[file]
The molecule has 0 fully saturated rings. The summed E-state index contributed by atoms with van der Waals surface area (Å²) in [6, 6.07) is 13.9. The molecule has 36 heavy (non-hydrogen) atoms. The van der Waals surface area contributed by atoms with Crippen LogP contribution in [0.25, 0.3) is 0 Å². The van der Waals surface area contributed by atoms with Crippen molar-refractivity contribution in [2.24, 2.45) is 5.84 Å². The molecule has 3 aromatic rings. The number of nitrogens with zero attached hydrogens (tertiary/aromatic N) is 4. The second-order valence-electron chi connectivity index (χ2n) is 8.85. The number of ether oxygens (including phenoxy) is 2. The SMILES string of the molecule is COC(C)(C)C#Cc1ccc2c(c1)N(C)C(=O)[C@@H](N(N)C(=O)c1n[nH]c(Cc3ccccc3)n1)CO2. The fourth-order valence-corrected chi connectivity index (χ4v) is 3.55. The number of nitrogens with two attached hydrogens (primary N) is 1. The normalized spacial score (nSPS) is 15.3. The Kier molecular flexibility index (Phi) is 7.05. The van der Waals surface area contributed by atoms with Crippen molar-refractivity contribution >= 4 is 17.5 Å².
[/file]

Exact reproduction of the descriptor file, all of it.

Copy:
The molecule has 0 fully saturated rings. The summed E-state index contributed by atoms with van der Waals surface area (Å²) in [6, 6.07) is 13.9. The molecule has 36 heavy (non-hydrogen) atoms. The van der Waals surface area contributed by atoms with Crippen LogP contribution in [0.25, 0.3) is 0 Å². The van der Waals surface area contributed by atoms with Crippen molar-refractivity contribution in [2.24, 2.45) is 5.84 Å². The molecule has 3 aromatic rings. The number of nitrogens with zero attached hydrogens (tertiary/aromatic N) is 4. The second-order valence-electron chi connectivity index (χ2n) is 8.85. The number of ether oxygens (including phenoxy) is 2. The SMILES string of the molecule is COC(C)(C)C#Cc1ccc2c(c1)N(C)C(=O)[C@@H](N(N)C(=O)c1n[nH]c(Cc3ccccc3)n1)CO2. The fourth-order valence-corrected chi connectivity index (χ4v) is 3.55. The number of nitrogens with two attached hydrogens (primary N) is 1. The normalized spacial score (nSPS) is 15.3. The Kier molecular flexibility index (Phi) is 7.05. The van der Waals surface area contributed by atoms with Crippen molar-refractivity contribution >= 4 is 17.5 Å².